AELP responds to latest levy ‘underspend’ figures
The Association of Employment and Learning Providers (AELP) has today responded to latest government data showing that the Department for Education recorded a £96m apprenticeship underspend in the financial year 2022-23.
Figures published in response to a parliamentary question by Lord Storey have shown that the total amount of apprenticeship levy unspent and returned to the Treasury for 2022/2023 amounted to just under £100m. Despite this, the overall DfE apprenticeship programme budget increased in the last year to £2,554m and actual spending on apprenticeship training and assessment increased.
In the prior year (FY21-22), 99.6% of the DfE’s apprenticeship programme budget (£2,466m) was spent, however this did include over £200m of employer incentive payments which were funded through the Plan for Jobs initiative as part of the Covid-19 recovery programme. In the first five months of this financial year the apprenticeship levy take has continued to increase, up by 8% (£123m) on the first five months compared to the same period the previous year.
AELP have called for the DfE apprenticeship programme budget to be more closely aligned to the overall levy take and for this to introduce a minimum funding threshold of £5k per year for all standards and an across-the-board increase in apprenticeship funding so payment rates more closely match the actual current costs of delivery.
At the same time, AELP is again urging the government to review the funding rates for functional skills qualifications, which are funded through the apprenticeship levy and are a key requirement alongside all-level apprenticeships. The current funding rate sits at just £471 and has not been reviewed in more than ten years.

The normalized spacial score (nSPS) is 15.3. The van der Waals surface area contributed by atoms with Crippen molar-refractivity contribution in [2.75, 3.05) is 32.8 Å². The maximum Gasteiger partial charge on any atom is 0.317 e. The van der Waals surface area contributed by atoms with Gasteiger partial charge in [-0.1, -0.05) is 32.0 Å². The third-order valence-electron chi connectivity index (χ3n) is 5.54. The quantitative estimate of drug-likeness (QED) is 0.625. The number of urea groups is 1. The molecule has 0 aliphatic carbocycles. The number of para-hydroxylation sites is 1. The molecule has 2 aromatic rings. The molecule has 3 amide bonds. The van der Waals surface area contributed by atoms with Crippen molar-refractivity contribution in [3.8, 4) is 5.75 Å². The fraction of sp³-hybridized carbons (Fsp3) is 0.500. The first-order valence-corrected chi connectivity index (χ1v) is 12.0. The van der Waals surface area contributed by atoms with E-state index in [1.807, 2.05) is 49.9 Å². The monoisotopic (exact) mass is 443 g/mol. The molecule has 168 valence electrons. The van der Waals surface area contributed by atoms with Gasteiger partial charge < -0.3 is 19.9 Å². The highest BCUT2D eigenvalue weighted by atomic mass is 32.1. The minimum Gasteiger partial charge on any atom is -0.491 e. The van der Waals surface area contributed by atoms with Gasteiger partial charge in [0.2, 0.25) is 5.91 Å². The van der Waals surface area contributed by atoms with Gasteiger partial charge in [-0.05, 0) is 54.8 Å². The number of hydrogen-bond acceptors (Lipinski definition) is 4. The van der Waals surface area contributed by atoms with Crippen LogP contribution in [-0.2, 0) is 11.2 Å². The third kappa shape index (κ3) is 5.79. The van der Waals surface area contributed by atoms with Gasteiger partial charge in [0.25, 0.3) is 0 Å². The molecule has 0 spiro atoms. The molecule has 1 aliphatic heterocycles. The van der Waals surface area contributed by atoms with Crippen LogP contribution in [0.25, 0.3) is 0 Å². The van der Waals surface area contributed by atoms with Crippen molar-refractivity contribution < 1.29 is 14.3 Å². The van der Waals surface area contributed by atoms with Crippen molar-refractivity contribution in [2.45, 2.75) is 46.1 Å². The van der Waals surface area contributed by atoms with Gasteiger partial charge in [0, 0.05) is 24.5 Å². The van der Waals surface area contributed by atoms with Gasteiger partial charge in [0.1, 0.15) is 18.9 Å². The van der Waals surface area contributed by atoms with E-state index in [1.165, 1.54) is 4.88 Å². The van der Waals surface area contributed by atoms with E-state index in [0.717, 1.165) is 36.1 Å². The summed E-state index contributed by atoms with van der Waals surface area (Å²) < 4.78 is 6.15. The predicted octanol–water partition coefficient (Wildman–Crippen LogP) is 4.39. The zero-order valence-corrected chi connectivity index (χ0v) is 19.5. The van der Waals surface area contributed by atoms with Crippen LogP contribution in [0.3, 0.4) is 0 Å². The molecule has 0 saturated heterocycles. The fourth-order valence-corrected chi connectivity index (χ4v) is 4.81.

Simon Ashworth, AELP Director of Policy, said:
“Although it appears that overall spending on apprenticeships is decreasing, the programme budget increased last year. The actual spending on training and assessment is also still increasing. In the previous year just 0.4% of the Department for Education budget was unspent, which included over £200m in ‘Plan for Jobs’ employer incentives.
“We also know that in the first five months of this financial year, the apprenticeship levy raised £123m more than the same period last year – representing an 8% increase. It is now looking more and more likely that the levy take will break through the £4bn mark for this financial year. It is vital that more of that money is allocated to properly fund apprenticeships which is its primary purpose.
“If the DfE programme budget was uplifted to align with the increasing levy take, this would not only fund a vital new minimum funding threshold but also an across-the-board increase in apprenticeship funding rates to tackle the rising costs of inflation. It would also help to address the long-standing issue of poorly funded English and maths qualifications.”